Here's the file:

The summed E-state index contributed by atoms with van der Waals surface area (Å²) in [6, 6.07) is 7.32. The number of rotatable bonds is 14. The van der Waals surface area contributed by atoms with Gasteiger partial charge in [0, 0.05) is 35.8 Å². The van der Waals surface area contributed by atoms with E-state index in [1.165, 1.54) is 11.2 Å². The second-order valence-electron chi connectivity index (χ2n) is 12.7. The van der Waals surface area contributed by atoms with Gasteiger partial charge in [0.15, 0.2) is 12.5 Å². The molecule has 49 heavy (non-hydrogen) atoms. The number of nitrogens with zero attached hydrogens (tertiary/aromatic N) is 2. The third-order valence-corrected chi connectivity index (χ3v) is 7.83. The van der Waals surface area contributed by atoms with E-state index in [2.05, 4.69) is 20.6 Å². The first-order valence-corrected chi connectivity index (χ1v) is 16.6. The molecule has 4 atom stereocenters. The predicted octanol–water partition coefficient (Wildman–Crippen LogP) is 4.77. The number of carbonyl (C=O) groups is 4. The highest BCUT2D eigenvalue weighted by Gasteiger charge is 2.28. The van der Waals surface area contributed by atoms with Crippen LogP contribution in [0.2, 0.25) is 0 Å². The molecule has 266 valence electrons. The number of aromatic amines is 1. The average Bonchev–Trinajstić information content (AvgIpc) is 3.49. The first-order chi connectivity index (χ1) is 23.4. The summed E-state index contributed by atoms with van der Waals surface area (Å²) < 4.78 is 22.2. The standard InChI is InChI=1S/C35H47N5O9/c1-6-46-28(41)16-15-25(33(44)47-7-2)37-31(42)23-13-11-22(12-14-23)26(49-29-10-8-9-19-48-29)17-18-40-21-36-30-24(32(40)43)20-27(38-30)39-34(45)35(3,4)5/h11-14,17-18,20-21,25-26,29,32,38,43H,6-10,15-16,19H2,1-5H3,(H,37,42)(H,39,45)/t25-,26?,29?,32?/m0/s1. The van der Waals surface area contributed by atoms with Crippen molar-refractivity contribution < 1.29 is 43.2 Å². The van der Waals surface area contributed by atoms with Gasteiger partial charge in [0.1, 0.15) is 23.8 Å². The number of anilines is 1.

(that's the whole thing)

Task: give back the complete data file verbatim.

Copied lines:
The summed E-state index contributed by atoms with van der Waals surface area (Å²) in [6, 6.07) is 7.32. The number of rotatable bonds is 14. The van der Waals surface area contributed by atoms with Gasteiger partial charge in [0, 0.05) is 35.8 Å². The van der Waals surface area contributed by atoms with E-state index in [1.165, 1.54) is 11.2 Å². The second-order valence-electron chi connectivity index (χ2n) is 12.7. The van der Waals surface area contributed by atoms with Gasteiger partial charge in [0.15, 0.2) is 12.5 Å². The molecule has 49 heavy (non-hydrogen) atoms. The number of nitrogens with zero attached hydrogens (tertiary/aromatic N) is 2. The third-order valence-corrected chi connectivity index (χ3v) is 7.83. The van der Waals surface area contributed by atoms with E-state index in [2.05, 4.69) is 20.6 Å². The first-order valence-corrected chi connectivity index (χ1v) is 16.6. The molecule has 4 atom stereocenters. The predicted octanol–water partition coefficient (Wildman–Crippen LogP) is 4.77. The number of carbonyl (C=O) groups is 4. The highest BCUT2D eigenvalue weighted by Gasteiger charge is 2.28. The van der Waals surface area contributed by atoms with Crippen LogP contribution in [0.2, 0.25) is 0 Å². The molecule has 266 valence electrons. The number of aromatic amines is 1. The average Bonchev–Trinajstić information content (AvgIpc) is 3.49. The first-order chi connectivity index (χ1) is 23.4. The summed E-state index contributed by atoms with van der Waals surface area (Å²) < 4.78 is 22.2. The standard InChI is InChI=1S/C35H47N5O9/c1-6-46-28(41)16-15-25(33(44)47-7-2)37-31(42)23-13-11-22(12-14-23)26(49-29-10-8-9-19-48-29)17-18-40-21-36-30-24(32(40)43)20-27(38-30)39-34(45)35(3,4)5/h11-14,17-18,20-21,25-26,29,32,38,43H,6-10,15-16,19H2,1-5H3,(H,37,42)(H,39,45)/t25-,26?,29?,32?/m0/s1. The van der Waals surface area contributed by atoms with Crippen molar-refractivity contribution < 1.29 is 43.2 Å². The van der Waals surface area contributed by atoms with Gasteiger partial charge in [0.1, 0.15) is 23.8 Å². The number of anilines is 1.